Skip to main content
Dryad logo

Multi-scale drivers of soil resistance predict vulnerability of seasonally wet meadows to trampling by pack stock animals in the Sierra Nevada, USA

Citation

Baccei, Joy S.; McClaran, Mitchel P.; Kuhn, Tim J.; Hart, Stephen C. (2020), Multi-scale drivers of soil resistance predict vulnerability of seasonally wet meadows to trampling by pack stock animals in the Sierra Nevada, USA, Dryad, Dataset, https://doi.org/10.6071/M3ZQ2R

Abstract

Background

Meadow ecosystems have important ecological functions and support socioeconomic services, yet are subject to multiple stressors that can lead to rapid degradation. In the Sierra Nevada of the western USA, recreational pack stock (horses and mules) use in seasonally wet mountain meadows may lead to soil trampling and meadow degradation, especially when soil water content is high and vegetation is developing.

Methods

In order to improve the ability to predict meadow vulnerability to soil disturbance from pack stock use, we measured soil resistance (SR), which is an index of vulnerability to trampling disturbance, at two spatial scales using a stratified-random sampling design. We then compared SR to several soil and vegetation explanatory variables that were also measured at the two spatial scales: plant community type (local scale) and topographic gradient class (meadow scale).

Results

We found that local-scale differences in drivers of SR were contingent on the meadow scale, which is important because multiple spatial scale evaluation of ecological metrics provides a broader understanding of the potential controls on ecological processes than assessments conducted at a single spatial scale. We also found two contrasting explanatory models for drivers of SR at the local scale: (1) soil gravimetric water content effects on soil disaggregation and (2) soil bulk density and root mass influence on soil cohesion. Soil resistance was insufficient to sustain pack stock use without incurring soil deformation in wet plant communities, even when plant cover was maximal during a major drought.

Conclusions

Our study provides new information on seasonally wet meadow vulnerability to trampling by pack stock animals using multi-scale drivers of SR, including the contrasting roles of soil disaggregation, friction, and cohesion. Our work aims to inform meadow management efforts in the Sierra Nevada and herbaceous ecosystems in similar regions that are subject to seasonal soil saturation and livestock use.

Methods

Field sampling

We used a stratified random sampling design within meadow PCTs (representative of differing hydrologic regimes) to examine local-scale differences in SR and potential explanatory factors of SR along a soil moisture gradient from wet to dry within meadows. During the peak growing season in July 2013 (when plant cover is maximal), we sampled within 1-m2 plots placed in four meadow PCTs (i.e., strata). We randomly located plot locations prior to fieldwork using ArcGIS 10.1 software, spacing plots more than 4 m apart from each other to ensure spatial independence of samples (Weixelman and Riegel 2012). Of the four PCTs selected for study, all four plant community types do not typically occur together in any one meadow. Thus, for each of the five study meadows chosen, we sampled up to three PCTs, taking care to ensure equal sample sizes for each.

We used meadow gradient class to examine meadow-scale differences in SR among meadows of differing topographic gradients, based on the hydrogeomorphic type (HGM) classification developed by Weixelman et al. (2011). Topographic gradient is important because soil moisture conditions (i.e., soil water content and surface water velocity) are in part a function of gradient. We examined three low gradient and two middle gradient meadows, with at least three PCTs sampled within each meadow (Fig. 2). To capture soil conditions within meadows, we sampled six randomly placed replicate plots per PCT during each of three sampling periods during peak growing season in July of 2013, resulting in 18 replicates total per PCT per week (total plots = 252, Fig. 2). We sampled soils in plots over 3 weeks due to the remoteness of study locations, where only a small number of samples could be carried out of the field weekly.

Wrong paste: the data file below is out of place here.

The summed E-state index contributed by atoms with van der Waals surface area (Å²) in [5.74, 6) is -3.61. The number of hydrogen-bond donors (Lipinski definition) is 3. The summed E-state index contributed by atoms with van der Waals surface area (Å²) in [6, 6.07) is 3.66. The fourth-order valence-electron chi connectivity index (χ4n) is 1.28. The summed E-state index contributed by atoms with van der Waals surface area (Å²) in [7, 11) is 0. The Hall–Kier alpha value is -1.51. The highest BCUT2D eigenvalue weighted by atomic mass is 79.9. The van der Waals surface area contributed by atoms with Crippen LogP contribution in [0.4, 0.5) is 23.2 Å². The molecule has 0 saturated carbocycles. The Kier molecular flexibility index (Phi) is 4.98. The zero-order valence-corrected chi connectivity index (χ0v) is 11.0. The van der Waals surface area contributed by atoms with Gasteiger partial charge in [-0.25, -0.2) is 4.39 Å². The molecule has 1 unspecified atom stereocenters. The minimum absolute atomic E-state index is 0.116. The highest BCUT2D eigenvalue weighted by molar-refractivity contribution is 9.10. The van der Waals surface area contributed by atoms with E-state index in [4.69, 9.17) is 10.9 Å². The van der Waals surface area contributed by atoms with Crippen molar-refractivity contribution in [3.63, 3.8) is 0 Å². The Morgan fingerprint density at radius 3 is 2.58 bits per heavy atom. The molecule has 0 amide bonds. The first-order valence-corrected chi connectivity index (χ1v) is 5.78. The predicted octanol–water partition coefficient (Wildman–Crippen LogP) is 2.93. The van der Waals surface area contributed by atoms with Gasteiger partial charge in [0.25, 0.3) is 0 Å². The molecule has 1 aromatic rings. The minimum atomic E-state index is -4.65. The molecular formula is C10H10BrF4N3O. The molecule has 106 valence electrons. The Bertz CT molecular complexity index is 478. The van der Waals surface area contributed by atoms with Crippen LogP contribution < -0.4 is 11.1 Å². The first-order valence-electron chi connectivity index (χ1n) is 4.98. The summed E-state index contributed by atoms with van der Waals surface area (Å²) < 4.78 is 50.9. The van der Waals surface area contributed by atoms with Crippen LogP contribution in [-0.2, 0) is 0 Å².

We oriented 1 m2 quadrat plots north to south to avoid sampling bias and placed plots within each PCT representative of a soil moisture gradient from wet to dry within meadows. We required a minimum absolute vegetation cover of 25% for Mesic and the Xeric PCTs (CM, SK, DC), and a minimum cover of 15% for the hydric PCT (CV), which typically has less dense vegetation cover. Within the 1-m2 sample plots, we used a nested sample-plot design of 15-cm and 5-cm radius circular plots (~ 700 cm2 and ~ 80 cm2, respectively) to measure SR, soil volumetric water content (VWC), and total vegetation cover (TVC). In the 1-m2 and ~ 700-cm2 plots, we ocularly estimated TVC, in order to more closely spatially pair SR data with VWC and TVC data measured. We ensured that the same observer performed ocular estimations of TVC throughout the study to avoid observer bias (Elzinga et al. 1998). In the ~ 80-cm2 plots, we measured soil VWC and SR and collected undisturbed soil cores.

We measured SR at the center of nested circular plots, located 30 cm from the SW corner of each quadrat. To measure SR, we used a dynamic cone penetrometer (Synergy Resource Solutions Inc., Belgrade, MT, USA) based on the design from Herrick and Jones (2002). We measured soil VWC (0–12 cm depth) within a 5-cm radius to the northeast of penetrometer readings using a HydroSense II Time Domain Reflectometer (Campbell Scientific, Logan, UT, USA).

To evaluate potential drivers of SR, we took soil samples to assess soil physical properties that may covary with SR. We collected intact, undisturbed mineral soil core samples (5 cm diameter, 0–15 cm depth) using an AMS soil core sampler (AMS Inc., American Falls, ID, USA) within a 5-cm radius to the southwest of penetrometer SR readings. We extracted a total of 252 soil cores (one core per plot; Fig. 2). We enclosed intact soil cores in sealed 4-mm-thick polyethylene bags, kept cool in coolers with ice, and transported them to the laboratory at the University of California, Merced. At the laboratory, we stored soils at 4 °C for 6 months prior to processing, which occurred over a 1-month period.

Laboratory analyses

In the laboratory, soil was removed from the polycarbonate sleeves and sieved field-moist through a 4-mm mesh sieve, followed by sieving through a 2-mm sieve. Plant roots collected on the sieves were hand separated (mostly fine, i.e., < 2 mm diameter) and then oven-dried at 70 °C. We chose to sieve rather than elutriate samples for obtaining roots because sieving was the faster method. Coarse fragments (> 4 mm and 2–4 mm) were oven dried at 105 °C and weighed. We separated coarse fragments into two size classes to test whether these classes corresponded with differences in VWC and SR. Root content and coarse fragment contents (CF > 4 mm, CF 2–4 mm) were expressed as dry mass of material per dry mass of all material within the core multiplied by 100% (i.e., roots %). Root mass areal density (RMAD; dry root mass per unit ground area) was calculated by dividing the oven-dry root mass per core by the cross-sectional area of the core (19.6 cm2).